I always knew Malcolm would have his work cut out for him. I just had no idea things in Canberra were this bad.
I’m guessing I’m not the only one who’s been a tad disappointed with Malcolm.
I did have high hopes. I probably should have known better.
My hope was based on two things. First, I found the change in tone (no pun intended) a relief. I saw Malcolm as a mindset Prime Minister. He immediately got out on the front foot and said we needed to stop living like scaredy cats, worried about future-proofing ourselves – protecting ourselves from the world.
Rather, we needed to get out there and embrace the future and the opportunities it presented.
This aligned with my own view of how to succeed in life. It’s not by hiding from threats, but by actively seeking out opportunities. The future is coming whether you like it or not. You can’t protect yourself from it. But there are always opportunities, for those brave enough to seek them out.
It was a message of hope and something I thought might rally Australians together. It was certainly a welcome change from the ad hoc mix of fear and bluster that Malcolm replaced.
So I thought that Malcolm got it. I think he still does. But we don’t have much to show for it. There’s a glossy PR campaign around our “Innovation Agenda”, but then CSIRO was gutted and mining research got more funding.
Way to future, Canberra.
And I think that reflects the second hope I saw dashed. Part of me hoped that maybe Malcolm could save us from Canberra. Politics is a cess-pool of vested interests and corporate lobbyists, with a twist of religious extremism.
Malcolm was a man from the outside. He knew how to lead. He knew how to bring people together. He knew how to get stuff done.
Malcolm looked like the man to fix it. It was Malcolm’s moment.
But Malcolm’s not winning. Whether it’s the nut jobs in his own party or big-money interests, Malcolm seems to be floundering.
It seems things in Canberra are worse than we thought.
That’s disappointing. If I wasn’t such a half-full kinda guy, I’d even say it’s a bit depressing.
Anyway, I’m sticking by Malcolm. Maybe he’ll pick up his game in the second half. But you’re on notice Malc.
Anyway, I’m thinking about this because Saul Eslake – one of the country’s most famous economists – dug up some stuff Turnbull said about negative gearing a decade ago.
Since Labor went on the offensive over negative gearing, Malcolm has dug in his heels and said that it should stay.
In a recent interview with the ABC, he called it “income tax 101”, going on to say that it is “a fundamental principle of tax law and has been forever that you can deduct from your income the interest expense of money that is borrowed to purchase an income-producing asset”.
But apparently Malcolm wasn’t always such a fan. Well, more’s the point, he saw the nuances involved.
Eslake dug up a speech by Turnbull from 2005 in which he described negative gearing as a form of ‘tax avoidance’, one of the few open to PAYE and other ‘unincorporated’ taxpayers.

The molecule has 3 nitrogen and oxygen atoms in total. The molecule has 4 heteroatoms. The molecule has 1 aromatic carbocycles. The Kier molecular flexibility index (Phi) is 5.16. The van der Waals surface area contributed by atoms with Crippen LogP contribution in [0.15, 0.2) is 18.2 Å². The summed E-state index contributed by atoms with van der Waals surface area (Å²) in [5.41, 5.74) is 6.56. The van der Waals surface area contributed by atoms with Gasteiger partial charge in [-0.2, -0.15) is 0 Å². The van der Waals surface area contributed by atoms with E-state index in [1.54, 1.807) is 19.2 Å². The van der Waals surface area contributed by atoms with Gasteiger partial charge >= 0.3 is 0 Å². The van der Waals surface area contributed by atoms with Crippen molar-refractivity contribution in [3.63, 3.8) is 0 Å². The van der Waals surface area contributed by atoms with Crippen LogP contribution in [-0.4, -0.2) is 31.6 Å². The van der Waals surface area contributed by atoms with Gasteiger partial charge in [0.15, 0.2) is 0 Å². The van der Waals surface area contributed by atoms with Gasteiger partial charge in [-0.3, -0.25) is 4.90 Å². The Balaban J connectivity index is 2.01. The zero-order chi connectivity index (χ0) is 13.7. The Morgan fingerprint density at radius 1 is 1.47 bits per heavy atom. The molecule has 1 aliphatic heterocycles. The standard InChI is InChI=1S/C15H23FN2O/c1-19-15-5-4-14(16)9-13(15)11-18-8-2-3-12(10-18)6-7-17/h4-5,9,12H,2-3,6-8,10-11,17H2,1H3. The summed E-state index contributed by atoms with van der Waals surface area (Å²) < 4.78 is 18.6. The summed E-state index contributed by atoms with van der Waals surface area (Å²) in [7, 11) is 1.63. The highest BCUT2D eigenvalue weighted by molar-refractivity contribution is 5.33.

Turnbull drew a distinction between the way negative gearing works for companies and for individuals. Companies don’t get the 50 per cent tax discount on capital gains which individuals have done since 1999.
This is how the tax dodge works. Lose money on rents and pay less tax in the short term, make it back up through capital gains discounts in the longer term.
I doubt most mum and dad investors are using it this way, but the popularity of negative gearing with richer folks means it probably is a feature. Malcolm has probably used it that way.
In another 2005 paper, co-authored with the ANU’s Jeromey Temple, Turnbull also argued that “the concessionary taxation of capital gains encourages people to invest in a manner which turns income into capital and, as in the case of negative gearing, allows them to deduct losses at, say, 48.5 per cent and then realise gains and pay tax at effectively half that rate”.
They also went on to say that “Australia’s rules on negative gearing are very generous compared to many other countries”, noting that “the normal deductibility principles do not apply to negatively geared real estate such that the taxpayer is not obliged to demonstrate that the negatively geared property will generate positive cash flow at some point in the distant future”.
And they cited former RBA governor, Ian Macfarlane and other commentators as claiming “this divergence in the taxation of income and capital coupled with negative gearing has contributed to the asset bubble in residential real estate”.
Prime Ministers have no such luxury.
But so what, Saul. That was ten years ago. Things change, opinions change.
Or they don’t. And maybe people just wake up to the political realities.
This is what the Malcolm mess is showing us. The Prime Minister is not a free man or woman. They are beholden to the party (probably not a bad thing) and captured by lobbyists and big money (definitely a bad thing).
What Malcolm believed 10 years ago, or believes now, is kind of irrelevant.
You’ve got to work with what you’ve got. And Malcolm certainly has his hands full.
Economists getting all snooty is the last thing he needs.
Feeling disappointed by the Malc? Sticking by him?